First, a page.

Immigration Forum Thursday

June 30, 2011 by · Leave a Comment 

ACCESS Press Release

ACCESS Executive Director Hassan Jaber will be one of the featured speakers at an immigration forum beginning at 5:30 p.m. Thursday July 1 at Hope of Detroit Academy. The school, at 4443 North Campbell St., was allegedly staked out earlier this year by U.S. Immigration and Customs Enforcement (ICE) officials.

Jaber joins host Congressmen John Conyers, Jr. (D-Mich.) and Hansen Clarke (D-Mich.), who will speak about ICE’s recent enforcement actions at local elementary schools and against residents and U.S. citizens.

Representatives from the ACLU, Reform Immigration for America (RIFA), and individuals impacted by ICE’s actions also will speak about the adverse effects such actions have had on the immigrant community in Detroit.

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CAIR Michigan’s Watershed Annual Banquet

April 1, 2010 by · Leave a Comment 

By Adil James, MMNS

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CAIR Founder Nihad Awad, Wendell Anthony, Imam and CAIR Michigan Executive Director Dawud Walid, Congressman John Conyers, CAIR Michigan Attorney Lena Masri, Civil Rights Activist Jesse Jackson, Jr., Ron Scott, Raheem Hanifa, and Jukaku Tayeb of CAIR Michigan.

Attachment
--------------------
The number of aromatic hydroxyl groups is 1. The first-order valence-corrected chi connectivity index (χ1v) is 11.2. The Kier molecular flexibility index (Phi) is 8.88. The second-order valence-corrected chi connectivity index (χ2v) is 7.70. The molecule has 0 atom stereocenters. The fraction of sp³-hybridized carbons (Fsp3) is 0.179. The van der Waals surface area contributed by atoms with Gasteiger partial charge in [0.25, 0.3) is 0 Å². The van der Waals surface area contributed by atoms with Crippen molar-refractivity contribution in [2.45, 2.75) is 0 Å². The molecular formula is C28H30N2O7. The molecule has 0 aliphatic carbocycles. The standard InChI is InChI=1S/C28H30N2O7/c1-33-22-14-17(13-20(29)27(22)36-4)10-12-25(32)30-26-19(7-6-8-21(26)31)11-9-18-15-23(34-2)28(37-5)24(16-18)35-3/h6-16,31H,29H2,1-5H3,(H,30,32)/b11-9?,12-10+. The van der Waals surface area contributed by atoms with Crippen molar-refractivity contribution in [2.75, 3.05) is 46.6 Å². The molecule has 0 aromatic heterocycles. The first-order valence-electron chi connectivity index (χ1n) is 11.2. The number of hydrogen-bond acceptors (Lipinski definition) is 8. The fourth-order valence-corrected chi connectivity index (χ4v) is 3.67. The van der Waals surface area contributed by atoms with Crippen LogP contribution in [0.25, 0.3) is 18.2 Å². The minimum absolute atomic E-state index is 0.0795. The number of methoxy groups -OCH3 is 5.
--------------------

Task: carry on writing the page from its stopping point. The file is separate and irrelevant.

Photo courtesy Nafeh AbuNab, American Elite Studios, 1-800-218-4020.

Dearborn–March 31–This year’s CAIR banquet really was special.  Every year, CAIR Michigan and many other organizations have gala awards and fundraising banquets, but typically in the past Michigan’s Muslim organizations have been less connected to the political landscape than some ethnic organizations which have in the Southeast Michigan region managed over several decades to establish long term ties with all levels of the political landscape, from the local to the federal level.

The Muslim organizations however, from the mosque level up to the level of national organizations, have not opened strong and lasting relations with any political groups (other than coordinated discussion groups and organized means of complaining to politicians and mainstream media about perceived and real injustices), other than an occasional speech by a political celebrity.

Perhaps a stronger movement has been the involvement of individuals in politics, such as for instance Farhan Bhatti, Deputy Campaign Manager at Virg Bernero for Michigan.  There are Muslims who have been elected to individual office, such as Rashida Tlaib in the Michigan legislature, and Keith Ellison in the US congress.

This year’s CAIR gala, with about 1,000 attendees including many powerful audience members from the business, media, and political community, on the other hand, seemed to offer the potential of a long-term conflation of interests between the Muslim community and America’s established civil rights aristocracy.  Present at this year’s fundraiser was Nihad Awad, who founded CAIR and set it up as a not-for-profit franchise operation of sorts, with now branch offices across the country to advocate for Muslims.  Mr. Awad is not always able to attend all of these gala events, but it seemed that he sensed the importance of this particular one.